Turgenev: “A passion for art”



In the “The Russian Point of View” (1925), Virginia Woolf does not mention the writer to whom she refers elsewhere, in implicit comparison to Dostoevsky and Tolstoy, as “the least great of the Russian trinity” (”English Prose,” E 3: 174). However, she read and admired the fiction of Ivan Sergeyevich Turgenev during the decade between 1910 and 1920 when she first read the major Russian writers. Her sole review of his fiction, “A Glance at Turgenev,” appeared in 1921; she reviewed a new biography of the writer in 1927. Six years later, she gave Turgenev considerably more than a “glance”: she read or reread eleven volumes of his fiction in English as well as a biography, a memoir, and a volume of his collected letters in French. During the late summer and early fall ofthat year, she recorded passages from her reading along with her observations about the novels and their author in preparation for a projected essay focusing exclusively on Turgenev. Her reading notes on his fiction comprise her most extensive series of notes on any single writer; the resulting essay, “The Novels of Turgenev,” is Woolf’s only essay to focus on a Russian writer by himself. The essay was published in December 1933 in the Times Literary Supplement and the Yale Review. During the same year, Woolf began to compose a novel first titled The Pargiters. Ultimately published as The Years in 1937, the novel reflects the influence of Turgenev on Woolf’s ideas about the relationship between scene and feeling and between vision and form.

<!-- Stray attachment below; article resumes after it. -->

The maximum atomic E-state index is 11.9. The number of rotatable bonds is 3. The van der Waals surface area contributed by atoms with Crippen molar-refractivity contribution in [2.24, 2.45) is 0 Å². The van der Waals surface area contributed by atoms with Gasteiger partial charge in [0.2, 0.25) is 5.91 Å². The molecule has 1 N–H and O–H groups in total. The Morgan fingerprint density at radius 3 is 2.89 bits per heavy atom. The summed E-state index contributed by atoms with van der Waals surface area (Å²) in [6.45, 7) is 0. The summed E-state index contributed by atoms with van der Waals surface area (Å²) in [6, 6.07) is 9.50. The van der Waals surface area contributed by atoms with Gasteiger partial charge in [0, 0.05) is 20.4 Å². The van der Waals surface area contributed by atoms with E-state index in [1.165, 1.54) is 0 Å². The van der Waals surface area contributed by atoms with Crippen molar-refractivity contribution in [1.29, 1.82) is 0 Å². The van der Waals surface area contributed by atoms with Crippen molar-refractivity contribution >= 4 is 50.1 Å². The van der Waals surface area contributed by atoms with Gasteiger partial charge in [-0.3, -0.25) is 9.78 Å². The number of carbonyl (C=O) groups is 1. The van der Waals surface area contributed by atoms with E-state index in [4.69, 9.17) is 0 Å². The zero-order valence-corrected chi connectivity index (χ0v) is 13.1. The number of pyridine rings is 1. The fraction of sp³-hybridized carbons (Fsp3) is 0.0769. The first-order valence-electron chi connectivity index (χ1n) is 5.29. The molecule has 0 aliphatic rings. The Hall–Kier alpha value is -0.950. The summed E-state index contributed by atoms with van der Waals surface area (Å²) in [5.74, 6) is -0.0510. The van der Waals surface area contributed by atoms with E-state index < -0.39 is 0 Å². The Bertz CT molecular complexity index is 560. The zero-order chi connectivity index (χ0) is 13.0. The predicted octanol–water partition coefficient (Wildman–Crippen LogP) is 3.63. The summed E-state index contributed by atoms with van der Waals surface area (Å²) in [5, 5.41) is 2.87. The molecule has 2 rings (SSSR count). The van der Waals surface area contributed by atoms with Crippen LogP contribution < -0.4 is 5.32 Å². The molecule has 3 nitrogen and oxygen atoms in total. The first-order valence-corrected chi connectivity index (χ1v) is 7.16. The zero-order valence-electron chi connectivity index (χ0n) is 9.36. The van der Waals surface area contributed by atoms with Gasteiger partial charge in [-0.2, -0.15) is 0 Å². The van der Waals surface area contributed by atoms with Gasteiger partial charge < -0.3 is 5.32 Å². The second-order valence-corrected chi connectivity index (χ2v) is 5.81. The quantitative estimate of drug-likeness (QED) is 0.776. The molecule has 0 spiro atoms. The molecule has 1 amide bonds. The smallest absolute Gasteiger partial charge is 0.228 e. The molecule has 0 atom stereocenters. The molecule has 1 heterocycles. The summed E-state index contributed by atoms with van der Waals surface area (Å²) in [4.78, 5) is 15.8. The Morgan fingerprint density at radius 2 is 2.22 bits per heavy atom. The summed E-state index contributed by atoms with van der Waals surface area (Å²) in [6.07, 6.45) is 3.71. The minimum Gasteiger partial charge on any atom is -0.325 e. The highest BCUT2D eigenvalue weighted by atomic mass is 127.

Diary Entry Virgin Soil Russian Literature Common Reader Reading Note 
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© Roberta Rubenstein 2009

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